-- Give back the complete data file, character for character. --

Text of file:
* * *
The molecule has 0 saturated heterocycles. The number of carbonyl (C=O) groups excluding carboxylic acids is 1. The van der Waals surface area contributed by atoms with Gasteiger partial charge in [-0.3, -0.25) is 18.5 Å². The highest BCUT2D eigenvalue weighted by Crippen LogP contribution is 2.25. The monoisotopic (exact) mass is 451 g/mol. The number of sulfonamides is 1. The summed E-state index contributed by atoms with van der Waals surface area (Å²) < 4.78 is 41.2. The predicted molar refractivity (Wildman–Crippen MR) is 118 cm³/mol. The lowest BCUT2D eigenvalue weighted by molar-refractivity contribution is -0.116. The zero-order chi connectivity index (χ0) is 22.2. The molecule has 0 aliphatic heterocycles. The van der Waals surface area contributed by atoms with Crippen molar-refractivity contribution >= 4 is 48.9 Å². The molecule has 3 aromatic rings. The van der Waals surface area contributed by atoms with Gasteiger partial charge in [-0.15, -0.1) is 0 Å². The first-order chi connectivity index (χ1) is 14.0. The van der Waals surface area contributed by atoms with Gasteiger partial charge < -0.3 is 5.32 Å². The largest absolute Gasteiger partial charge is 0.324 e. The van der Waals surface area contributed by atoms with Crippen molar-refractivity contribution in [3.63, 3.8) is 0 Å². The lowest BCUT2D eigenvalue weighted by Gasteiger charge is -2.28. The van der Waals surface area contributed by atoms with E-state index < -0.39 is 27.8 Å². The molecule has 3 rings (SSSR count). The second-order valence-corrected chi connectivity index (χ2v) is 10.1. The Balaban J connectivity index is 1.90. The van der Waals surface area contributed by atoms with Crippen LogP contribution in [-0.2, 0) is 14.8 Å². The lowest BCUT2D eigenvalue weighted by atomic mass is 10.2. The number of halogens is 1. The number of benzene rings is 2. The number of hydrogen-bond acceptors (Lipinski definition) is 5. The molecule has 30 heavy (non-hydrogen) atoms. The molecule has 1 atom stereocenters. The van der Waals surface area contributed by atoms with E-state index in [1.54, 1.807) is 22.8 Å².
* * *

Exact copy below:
The molecule has 0 saturated heterocycles. The number of carbonyl (C=O) groups excluding carboxylic acids is 1. The van der Waals surface area contributed by atoms with Gasteiger partial charge in [-0.3, -0.25) is 18.5 Å². The highest BCUT2D eigenvalue weighted by Crippen LogP contribution is 2.25. The monoisotopic (exact) mass is 451 g/mol. The number of sulfonamides is 1. The summed E-state index contributed by atoms with van der Waals surface area (Å²) < 4.78 is 41.2. The predicted molar refractivity (Wildman–Crippen MR) is 118 cm³/mol. The lowest BCUT2D eigenvalue weighted by molar-refractivity contribution is -0.116. The zero-order chi connectivity index (χ0) is 22.2. The molecule has 0 aliphatic heterocycles. The van der Waals surface area contributed by atoms with Crippen molar-refractivity contribution >= 4 is 48.9 Å². The molecule has 3 aromatic rings. The van der Waals surface area contributed by atoms with Gasteiger partial charge in [-0.15, -0.1) is 0 Å². The first-order chi connectivity index (χ1) is 14.0. The van der Waals surface area contributed by atoms with Gasteiger partial charge < -0.3 is 5.32 Å². The largest absolute Gasteiger partial charge is 0.324 e. The van der Waals surface area contributed by atoms with Crippen molar-refractivity contribution in [3.63, 3.8) is 0 Å². The lowest BCUT2D eigenvalue weighted by Gasteiger charge is -2.28. The van der Waals surface area contributed by atoms with E-state index < -0.39 is 27.8 Å². The molecule has 3 rings (SSSR count). The second-order valence-corrected chi connectivity index (χ2v) is 10.1. The Balaban J connectivity index is 1.90. The van der Waals surface area contributed by atoms with Crippen LogP contribution in [-0.2, 0) is 14.8 Å². The lowest BCUT2D eigenvalue weighted by atomic mass is 10.2. The number of halogens is 1. The number of benzene rings is 2. The number of hydrogen-bond acceptors (Lipinski definition) is 5. The molecule has 30 heavy (non-hydrogen) atoms. The molecule has 1 atom stereocenters. The van der Waals surface area contributed by atoms with E-state index in [1.54, 1.807) is 22.8 Å².